3. Smart Meter Crypto Flaw Worse Than Thought -- poor seeding of the pseudorandom number generator in various chipsets, including those heavily used in embedded networked applications such as smart meters, means those devices are trivially insecure. (via Hacker News)
  4. Foursquare is Changing Our World (Mashable) -- Foursquare was perhaps the first to change our day and night life experiences into a social competition to essentially answer the question, "who has the most interesting life?" In fact, one key side effect of playing the game is that it inspires users to lead more active and interesting social lives. While this may all sound superficial and silly, the implications of social location gaming are quite significant. One of the many reasons that O'Reilly invested in Foursquare--glad to see someone noticing. (via timo on Delicious)

December 11 2009

Four short links: 11 December 2009

  1. Real Time Text Taskforce -- standardising live typing ala EtherPad and Google Wave, for accessibility reasons.
  2. NoSQL Required Reading -- papers and presentations to get up to speed in the theory and practice of scalable key-value data stores. (via Hacker News)
  3. It's Official, data.gov 2.0 is Coming -- pointer to the design and philosophy document for the next iteration of data.gov. Interesting to see so much activity on US open government happening now: open government directive and progress report were released, along with a request for ideas on open access to publicly-funded science research.
  4. Breakdancing Robot -- we live in the future, and it is good. (via @hollowaynz)

December 07 2009

Four short links: 7 December 2009

  1. 3D Touchscreens -- Japan Science & Technology Agency and researchers at the University of Electro-communications have made a "photoelastic" touch screen. The LCD emits polarized light, picked up by a camera over the screen. Transparent rubber on the screen deforms when pressed, and the camera can pick this up. Interesting hack, though it's not yet a consumer-grade product.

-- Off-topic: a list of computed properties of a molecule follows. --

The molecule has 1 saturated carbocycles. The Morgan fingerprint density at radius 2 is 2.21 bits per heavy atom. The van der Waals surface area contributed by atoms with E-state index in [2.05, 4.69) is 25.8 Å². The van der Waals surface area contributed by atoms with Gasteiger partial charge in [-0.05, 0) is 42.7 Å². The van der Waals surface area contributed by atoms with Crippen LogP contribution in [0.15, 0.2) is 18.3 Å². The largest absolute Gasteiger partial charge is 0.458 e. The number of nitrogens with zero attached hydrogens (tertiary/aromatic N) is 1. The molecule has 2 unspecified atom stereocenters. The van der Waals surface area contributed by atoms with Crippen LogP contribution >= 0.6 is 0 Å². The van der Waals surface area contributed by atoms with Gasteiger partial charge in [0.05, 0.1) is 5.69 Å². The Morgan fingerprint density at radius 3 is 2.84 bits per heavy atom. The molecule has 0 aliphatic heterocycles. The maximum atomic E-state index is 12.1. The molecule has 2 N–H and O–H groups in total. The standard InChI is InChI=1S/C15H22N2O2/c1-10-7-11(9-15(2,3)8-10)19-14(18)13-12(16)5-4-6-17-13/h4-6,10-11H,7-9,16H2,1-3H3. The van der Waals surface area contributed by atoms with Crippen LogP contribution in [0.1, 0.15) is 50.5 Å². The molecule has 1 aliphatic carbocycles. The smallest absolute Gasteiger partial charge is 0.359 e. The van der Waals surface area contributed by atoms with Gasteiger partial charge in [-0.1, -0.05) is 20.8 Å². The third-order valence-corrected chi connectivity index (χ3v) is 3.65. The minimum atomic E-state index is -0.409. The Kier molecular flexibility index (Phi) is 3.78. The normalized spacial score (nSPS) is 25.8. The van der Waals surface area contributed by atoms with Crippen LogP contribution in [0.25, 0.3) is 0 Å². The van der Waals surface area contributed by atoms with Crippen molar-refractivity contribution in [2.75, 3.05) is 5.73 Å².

2. Eureqa -- open source tool for detecting equations and hidden mathematical relationships in your data. Its primary goal is to identify the simplest mathematical formulas which could describe the underlying mechanisms that produced the data. (via pigor on delicious)
  3. Science in the Open, It Wasn't Supposed To Be This Way -- Cameron Neylon on the leaked climate email messages as a trigger for open data. One of the very few credible objections to open research that I have come across is that by making material available you open your inbox to a vast community of people who will just waste your time. The people who can’t be bothered to read the background literature or learn to use the tools; the ones who just want the right answer. [...] my concern is that in a kneejerk response to suddenly make things available no-one will think to put in place the social and technical infrastructure that we need to support positive engagement, and to protect active researchers, both professional and amateur from time-wasters. Sounds like an open science call for social software, though I'm not convinced it's that easy. Humans can't distinguish revolutionaries from terrorists, it's unclear why we think computers should be able to.
  4. EtherPad Back Online Until Open Sourced -- Google bought collaborative real-time EtherPad and the team will work on Google Wave, but the transition plan was "you can't create more documents, and it'll all go away in March". Grumpiness ensued. Everyone makes mistakes online, but the secret is to listen, acknowledge the mistake, and correct your course.